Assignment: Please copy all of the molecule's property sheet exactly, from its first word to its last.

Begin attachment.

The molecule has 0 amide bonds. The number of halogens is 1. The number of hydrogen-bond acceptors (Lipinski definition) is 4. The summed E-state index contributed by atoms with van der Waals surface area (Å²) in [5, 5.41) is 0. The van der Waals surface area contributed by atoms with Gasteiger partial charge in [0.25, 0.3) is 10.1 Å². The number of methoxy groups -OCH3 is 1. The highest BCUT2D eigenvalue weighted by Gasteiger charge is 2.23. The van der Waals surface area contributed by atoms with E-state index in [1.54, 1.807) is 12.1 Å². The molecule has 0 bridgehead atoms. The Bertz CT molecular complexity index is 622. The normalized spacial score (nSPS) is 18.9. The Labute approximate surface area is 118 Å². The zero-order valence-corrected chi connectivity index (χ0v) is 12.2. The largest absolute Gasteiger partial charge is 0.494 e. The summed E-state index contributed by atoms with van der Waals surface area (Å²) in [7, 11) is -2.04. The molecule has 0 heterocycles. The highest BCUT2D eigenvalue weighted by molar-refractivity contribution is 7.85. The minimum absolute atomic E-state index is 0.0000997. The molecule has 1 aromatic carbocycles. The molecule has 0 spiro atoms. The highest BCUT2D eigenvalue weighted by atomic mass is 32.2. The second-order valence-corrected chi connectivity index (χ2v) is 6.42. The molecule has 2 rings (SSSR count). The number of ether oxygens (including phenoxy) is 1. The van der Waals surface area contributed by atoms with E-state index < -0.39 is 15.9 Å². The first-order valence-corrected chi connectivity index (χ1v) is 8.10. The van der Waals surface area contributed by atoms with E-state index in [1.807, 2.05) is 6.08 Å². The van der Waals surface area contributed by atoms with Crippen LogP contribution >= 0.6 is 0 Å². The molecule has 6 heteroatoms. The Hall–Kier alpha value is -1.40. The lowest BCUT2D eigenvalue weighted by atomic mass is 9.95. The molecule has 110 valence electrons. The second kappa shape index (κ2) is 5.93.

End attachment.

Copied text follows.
The molecule has 0 amide bonds. The number of halogens is 1. The number of hydrogen-bond acceptors (Lipinski definition) is 4. The summed E-state index contributed by atoms with van der Waals surface area (Å²) in [5, 5.41) is 0. The van der Waals surface area contributed by atoms with Gasteiger partial charge in [0.25, 0.3) is 10.1 Å². The number of methoxy groups -OCH3 is 1. The highest BCUT2D eigenvalue weighted by Gasteiger charge is 2.23. The van der Waals surface area contributed by atoms with E-state index in [1.54, 1.807) is 12.1 Å². The molecule has 0 bridgehead atoms. The Bertz CT molecular complexity index is 622. The normalized spacial score (nSPS) is 18.9. The Labute approximate surface area is 118 Å². The zero-order valence-corrected chi connectivity index (χ0v) is 12.2. The largest absolute Gasteiger partial charge is 0.494 e. The summed E-state index contributed by atoms with van der Waals surface area (Å²) in [7, 11) is -2.04. The molecule has 0 heterocycles. The highest BCUT2D eigenvalue weighted by molar-refractivity contribution is 7.85. The minimum absolute atomic E-state index is 0.0000997. The molecule has 1 aromatic carbocycles. The molecule has 0 spiro atoms. The highest BCUT2D eigenvalue weighted by atomic mass is 32.2. The second-order valence-corrected chi connectivity index (χ2v) is 6.42. The molecule has 2 rings (SSSR count). The number of ether oxygens (including phenoxy) is 1. The van der Waals surface area contributed by atoms with E-state index < -0.39 is 15.9 Å². The first-order valence-corrected chi connectivity index (χ1v) is 8.10. The van der Waals surface area contributed by atoms with E-state index in [1.807, 2.05) is 6.08 Å². The van der Waals surface area contributed by atoms with Crippen LogP contribution >= 0.6 is 0 Å². The molecule has 6 heteroatoms. The Hall–Kier alpha value is -1.40. The lowest BCUT2D eigenvalue weighted by atomic mass is 9.95. The molecule has 110 valence electrons. The second kappa shape index (κ2) is 5.93.